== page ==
“I started to go to Naples more frequently […] I only saw Lila, but often, through my own choice, not even her […] so I preferred walking alone along Via Caracciolo, climbing up the Vomero, or wander around the Tribunali area.” Anyone who has read her books will immediately recognize Elena's storytelling in her latest book The Story of the Lost Child from the series The Neapolitan Novels by Elena Ferrante (which also includes My Brilliant Friend, The Story of a New Name and Those who Leave and Those Who Stay, all published by E/O).
An international bestseller, it describes the lives of Elena (Lenù) and Raffaella (Lila or Lina), who have had a love-hate relationship since childhood and who move apart and come back together again against the background of Naples in the 1950s. The stories of the two central characters is the focus of the HBO-Rai Fiction and Timvision series, directed by Saverio Costanzo on air from 27 November on Rai1. The set was enormous, one of the largest created in Europe in recent years: there were over 150 actors on stage and five thousand extras.
As well as Lenù and Lila (interpreted as children by Elisa Del Genio and Ludovica Nasti, and as teenagers by Margherita Mazzucco and Gaia Girace), the other big star of this contemporary saga is Naples. The key location is the rione, attracting and repelling the two friends/enemies; the Luzzati area in Gianturco, on the city's eastern limits, has been completely reconstructed for the small screen.
It is a place that seems to evolve during the girls' adolescence, but that then returns to unchanging self. “The old rione, unlike us, had stayed the same. The low, grey houses were still there, the courtyard where we played, the road, the black holes of the tunnel and the violence,” we read in Those Who Leave and Those Who Stay.
A colossal set has been created for the TV series, and fourteen apartment blocks of the Luzzati rione in Naples, a church and a tunnel have been reconstructed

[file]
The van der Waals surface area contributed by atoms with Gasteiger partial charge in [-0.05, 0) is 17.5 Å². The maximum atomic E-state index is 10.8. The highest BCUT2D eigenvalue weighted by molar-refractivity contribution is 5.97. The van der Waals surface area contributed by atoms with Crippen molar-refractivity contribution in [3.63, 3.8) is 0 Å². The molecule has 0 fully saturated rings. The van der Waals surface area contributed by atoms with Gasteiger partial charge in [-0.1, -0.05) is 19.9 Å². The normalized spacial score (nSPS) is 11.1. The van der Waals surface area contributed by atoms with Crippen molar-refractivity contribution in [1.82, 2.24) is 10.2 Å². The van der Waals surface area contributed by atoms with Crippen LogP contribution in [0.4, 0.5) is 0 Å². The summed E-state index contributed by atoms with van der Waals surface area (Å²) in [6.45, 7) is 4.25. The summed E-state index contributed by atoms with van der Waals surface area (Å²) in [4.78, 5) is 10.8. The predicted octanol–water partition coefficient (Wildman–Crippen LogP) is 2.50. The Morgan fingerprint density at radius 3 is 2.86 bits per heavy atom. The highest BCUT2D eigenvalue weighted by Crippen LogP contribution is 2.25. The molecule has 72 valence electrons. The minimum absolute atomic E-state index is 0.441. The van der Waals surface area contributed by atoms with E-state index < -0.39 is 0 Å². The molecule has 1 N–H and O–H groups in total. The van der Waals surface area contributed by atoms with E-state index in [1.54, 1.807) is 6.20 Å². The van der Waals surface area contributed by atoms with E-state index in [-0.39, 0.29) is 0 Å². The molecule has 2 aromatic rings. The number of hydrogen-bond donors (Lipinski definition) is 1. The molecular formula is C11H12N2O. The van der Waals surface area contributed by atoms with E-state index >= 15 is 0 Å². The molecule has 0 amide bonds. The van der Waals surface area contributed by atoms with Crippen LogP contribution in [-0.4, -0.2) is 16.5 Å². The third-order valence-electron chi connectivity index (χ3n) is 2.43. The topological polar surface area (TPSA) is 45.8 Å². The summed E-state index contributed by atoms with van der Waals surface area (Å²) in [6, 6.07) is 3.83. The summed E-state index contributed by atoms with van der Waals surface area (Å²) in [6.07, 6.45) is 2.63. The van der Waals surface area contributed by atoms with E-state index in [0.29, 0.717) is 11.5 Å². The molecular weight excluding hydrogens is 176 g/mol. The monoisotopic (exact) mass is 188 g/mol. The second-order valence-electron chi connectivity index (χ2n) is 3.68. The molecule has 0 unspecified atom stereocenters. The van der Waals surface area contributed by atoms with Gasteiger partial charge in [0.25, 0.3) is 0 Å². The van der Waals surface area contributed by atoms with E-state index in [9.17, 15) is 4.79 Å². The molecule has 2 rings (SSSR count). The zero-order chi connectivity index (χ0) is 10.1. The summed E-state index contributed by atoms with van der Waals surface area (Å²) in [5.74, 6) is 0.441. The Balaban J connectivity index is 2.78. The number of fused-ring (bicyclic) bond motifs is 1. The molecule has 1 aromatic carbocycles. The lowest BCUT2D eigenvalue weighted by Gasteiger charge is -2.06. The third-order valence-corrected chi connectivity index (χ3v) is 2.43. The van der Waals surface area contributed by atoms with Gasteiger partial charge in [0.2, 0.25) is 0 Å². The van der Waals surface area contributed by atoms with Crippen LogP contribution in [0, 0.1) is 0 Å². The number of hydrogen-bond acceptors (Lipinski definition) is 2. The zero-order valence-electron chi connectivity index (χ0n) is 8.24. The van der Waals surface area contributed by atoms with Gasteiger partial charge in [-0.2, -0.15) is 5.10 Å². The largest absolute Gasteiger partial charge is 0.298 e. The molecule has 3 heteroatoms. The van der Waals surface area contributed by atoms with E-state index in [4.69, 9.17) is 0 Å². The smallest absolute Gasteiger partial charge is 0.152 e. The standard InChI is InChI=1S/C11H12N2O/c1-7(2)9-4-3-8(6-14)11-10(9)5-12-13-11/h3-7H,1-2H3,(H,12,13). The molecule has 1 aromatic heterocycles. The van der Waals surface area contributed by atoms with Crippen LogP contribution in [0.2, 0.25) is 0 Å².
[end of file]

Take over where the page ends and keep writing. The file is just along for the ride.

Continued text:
But the surrounding countryside had changed, Elena continues: “The extensive greenery of the marshes was no longer there, the old canning factory had closed. In their place there were dazzling glass skyscrapers, the sign of a radiant future that nobody had ever believed in.”
Beyond Luzzati, Naples is a world all to be discovered: the Rettifilo or Corso Umberto I and Via Chiaia, where Lila and Lenù see other girls who are wearing make-up and nice clothes, Piazza Martiri and the shoe shop owned by the Solara brothers. And Corso Emanuele in the Vomero and the house of Professor Galiani, with her shelves full of books and the bourgeois conversations.
The boundaries of areas, but also of class: and here we have Marcello Solara, the richest in the rione Lila aspires to, buying a house at Posillipo, bragging about the terrace overlooking the Gulf of Naples, while Elena decides to move with her daughters to Via Torquato Tasso, which is still in the Vomero: “From Via Tasso the rione was a pale, distant heap of stones, just an amorphous mass of urban detritus at the foot of Vesuvius.”
And even though a set with fourteen apartment blocks, a church and a tunnel has been built for the TV series, there is no lack of shots of the historic centre of Naples, like Via dei Tribunali, Piazza dei Martiri, Piazza Plebiscito and the Galleria Principe, which is immersed in a 1950s atmosphere as Lila and Lenù walk through it.
Eduardo Castaldo © Wildside/Umedia 2018
The stairways of Naples: the city, step by step
Up and down the traditional Neapolitan stairways: from the belvedere of San Martino to Spaccanapoli, from Via Forìa to Capodimonte
What to eat in Naples
From street food to award-winning restaurants, from fried pizza to babas, a walk for food and wine lovers through the streets of Naples